U.S. flag

An official website of the United States government, Department of Justice.

Police Overtime: An Examination of Key Issues, Research in Brief

NCJ Number
167572
Date Published
May 1998
Author(s)
D H Bayley; R E Worden
Agencies
NIJ
Publication Series
Publication Type
Report (Study/Research)
Grant Number(s)
95-IJ-CX-0020
Annotation
This national study of police overtime examined how State and local police departments managed overtime and how local law enforcement agencies used Federal money authorized for overtime payment.
Abstract
Study methodology included sending a questionnaire on overtime expenditures and practices to 2,183 State and local police agencies, which constituted a representative sample of police departments that had responded to the 1990 Bureau of Justice Statistics Law Enforcement Management and Administrative Statistics Survey. Also, case studies of overtime practices in 11 police departments of various sizes were conducted. The study found that U.S. Department of Justice funding accounted for 60 percent of Federal support of State and local police overtime in 1994, with Operation Weed and Seed and the Edward Byrne Memorial State and Local law Enforcement Assistance Grant Program being the primary providers of funding for local police agencies. Overtime was funded primarily through local sources; Federal funds accounted for 5-10 percent of local police overtime outlays, which were less than 6 percent of the departments' total budgets. U.S. police departments varied enormously in the attention paid to overtime management and their ability to produce information about it. Overtime can be controlled through a combination of analysis, recordkeeping, management, and supervision. Police managers should analyze overtime in terms of work done on paid overtime and on unpaid, or compensatory, overtime. Paid overtime increases policing activity, and compensatory time represents less policing, because it must be repaid by taking time and a half from other activities. Overtime should be viewed, within limits, as an unavoidable cost of policing. Concerns about overtime use should be addressed through improved management techniques. 9 references and 4 notes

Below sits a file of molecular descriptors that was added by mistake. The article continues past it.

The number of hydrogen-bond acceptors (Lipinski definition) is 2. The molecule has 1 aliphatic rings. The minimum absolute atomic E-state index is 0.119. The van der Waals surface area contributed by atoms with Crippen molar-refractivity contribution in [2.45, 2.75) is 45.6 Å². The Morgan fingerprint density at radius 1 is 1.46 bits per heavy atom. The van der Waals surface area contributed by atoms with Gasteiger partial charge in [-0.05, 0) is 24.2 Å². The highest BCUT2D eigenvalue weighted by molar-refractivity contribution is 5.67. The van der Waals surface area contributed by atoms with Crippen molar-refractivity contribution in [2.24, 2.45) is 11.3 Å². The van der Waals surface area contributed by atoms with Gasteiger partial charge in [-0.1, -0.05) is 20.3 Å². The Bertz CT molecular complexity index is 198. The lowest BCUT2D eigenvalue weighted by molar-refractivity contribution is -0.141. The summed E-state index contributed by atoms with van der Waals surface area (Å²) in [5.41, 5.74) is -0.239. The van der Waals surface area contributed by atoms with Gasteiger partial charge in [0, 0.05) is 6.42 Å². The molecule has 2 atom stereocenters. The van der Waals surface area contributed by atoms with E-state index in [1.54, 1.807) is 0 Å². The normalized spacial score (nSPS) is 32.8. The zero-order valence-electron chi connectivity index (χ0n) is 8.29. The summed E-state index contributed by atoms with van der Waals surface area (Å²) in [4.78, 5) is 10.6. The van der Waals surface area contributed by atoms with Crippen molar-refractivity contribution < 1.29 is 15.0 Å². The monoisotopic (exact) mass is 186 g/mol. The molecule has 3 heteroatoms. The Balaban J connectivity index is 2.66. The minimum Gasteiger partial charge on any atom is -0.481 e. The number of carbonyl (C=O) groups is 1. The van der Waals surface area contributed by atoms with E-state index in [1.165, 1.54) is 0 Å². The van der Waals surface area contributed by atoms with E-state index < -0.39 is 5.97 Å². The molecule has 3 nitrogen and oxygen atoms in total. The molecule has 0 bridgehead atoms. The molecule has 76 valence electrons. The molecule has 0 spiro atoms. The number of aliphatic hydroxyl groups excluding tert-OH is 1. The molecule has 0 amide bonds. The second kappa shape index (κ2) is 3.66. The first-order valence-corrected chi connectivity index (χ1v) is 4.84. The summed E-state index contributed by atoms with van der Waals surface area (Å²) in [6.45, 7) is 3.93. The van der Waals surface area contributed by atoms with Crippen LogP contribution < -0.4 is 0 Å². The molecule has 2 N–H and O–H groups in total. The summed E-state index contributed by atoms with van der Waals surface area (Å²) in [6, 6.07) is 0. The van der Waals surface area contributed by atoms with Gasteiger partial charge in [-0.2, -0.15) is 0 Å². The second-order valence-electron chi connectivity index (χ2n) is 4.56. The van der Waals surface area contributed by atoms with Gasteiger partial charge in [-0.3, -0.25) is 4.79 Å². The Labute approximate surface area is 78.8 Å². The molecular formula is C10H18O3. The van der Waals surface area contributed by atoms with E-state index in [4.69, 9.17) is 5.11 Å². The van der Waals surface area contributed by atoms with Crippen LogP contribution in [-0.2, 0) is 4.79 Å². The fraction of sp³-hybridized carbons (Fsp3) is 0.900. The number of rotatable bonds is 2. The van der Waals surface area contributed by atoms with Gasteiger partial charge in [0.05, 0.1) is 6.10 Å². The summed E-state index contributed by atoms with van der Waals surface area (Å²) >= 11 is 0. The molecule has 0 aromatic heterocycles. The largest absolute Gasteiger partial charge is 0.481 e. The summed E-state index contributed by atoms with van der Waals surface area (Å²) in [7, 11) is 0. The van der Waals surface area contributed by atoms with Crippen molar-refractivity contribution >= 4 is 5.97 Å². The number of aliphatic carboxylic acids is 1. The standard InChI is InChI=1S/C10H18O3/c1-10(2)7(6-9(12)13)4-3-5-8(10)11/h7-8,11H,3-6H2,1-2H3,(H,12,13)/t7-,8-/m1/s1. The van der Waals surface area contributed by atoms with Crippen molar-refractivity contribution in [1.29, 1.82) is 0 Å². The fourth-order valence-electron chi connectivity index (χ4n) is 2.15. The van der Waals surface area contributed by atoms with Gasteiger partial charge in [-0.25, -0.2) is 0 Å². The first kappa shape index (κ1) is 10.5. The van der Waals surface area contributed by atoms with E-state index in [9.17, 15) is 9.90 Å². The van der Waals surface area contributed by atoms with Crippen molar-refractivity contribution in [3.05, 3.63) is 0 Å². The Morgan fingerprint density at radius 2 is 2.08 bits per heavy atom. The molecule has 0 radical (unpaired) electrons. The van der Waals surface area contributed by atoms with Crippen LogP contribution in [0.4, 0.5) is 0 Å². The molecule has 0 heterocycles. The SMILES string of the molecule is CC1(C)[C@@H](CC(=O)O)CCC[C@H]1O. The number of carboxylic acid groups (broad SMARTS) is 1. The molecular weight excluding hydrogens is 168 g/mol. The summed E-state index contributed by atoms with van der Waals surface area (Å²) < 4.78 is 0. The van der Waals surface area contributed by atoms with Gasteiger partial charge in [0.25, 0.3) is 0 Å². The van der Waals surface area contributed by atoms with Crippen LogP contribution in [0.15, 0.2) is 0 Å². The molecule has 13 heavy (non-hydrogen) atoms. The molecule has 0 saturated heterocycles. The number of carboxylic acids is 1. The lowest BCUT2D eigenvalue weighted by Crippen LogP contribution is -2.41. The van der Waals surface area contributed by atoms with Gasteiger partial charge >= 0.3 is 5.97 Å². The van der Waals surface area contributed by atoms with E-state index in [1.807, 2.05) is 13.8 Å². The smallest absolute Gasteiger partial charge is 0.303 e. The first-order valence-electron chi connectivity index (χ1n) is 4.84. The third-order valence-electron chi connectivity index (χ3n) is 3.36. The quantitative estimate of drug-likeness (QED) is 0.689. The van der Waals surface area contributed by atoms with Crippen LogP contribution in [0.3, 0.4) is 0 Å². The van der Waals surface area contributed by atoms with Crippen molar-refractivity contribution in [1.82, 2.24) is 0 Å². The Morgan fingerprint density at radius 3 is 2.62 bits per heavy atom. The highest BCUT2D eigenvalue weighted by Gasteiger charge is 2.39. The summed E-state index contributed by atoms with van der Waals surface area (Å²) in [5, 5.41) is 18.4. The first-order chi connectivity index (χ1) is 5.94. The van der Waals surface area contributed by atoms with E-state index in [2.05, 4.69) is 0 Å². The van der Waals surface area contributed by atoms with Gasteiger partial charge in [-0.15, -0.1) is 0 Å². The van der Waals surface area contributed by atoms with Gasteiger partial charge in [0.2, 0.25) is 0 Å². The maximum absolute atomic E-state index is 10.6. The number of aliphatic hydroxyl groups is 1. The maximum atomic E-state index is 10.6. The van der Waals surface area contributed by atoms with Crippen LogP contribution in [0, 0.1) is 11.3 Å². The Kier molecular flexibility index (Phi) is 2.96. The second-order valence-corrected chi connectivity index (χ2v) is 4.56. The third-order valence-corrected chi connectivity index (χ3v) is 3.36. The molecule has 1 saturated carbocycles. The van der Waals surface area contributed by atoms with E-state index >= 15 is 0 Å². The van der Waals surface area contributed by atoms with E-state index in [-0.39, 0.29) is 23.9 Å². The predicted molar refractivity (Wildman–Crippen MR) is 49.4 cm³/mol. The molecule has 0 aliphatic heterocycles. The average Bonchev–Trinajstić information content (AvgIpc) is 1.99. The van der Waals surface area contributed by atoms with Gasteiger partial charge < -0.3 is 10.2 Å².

Date Created: March 2, 2007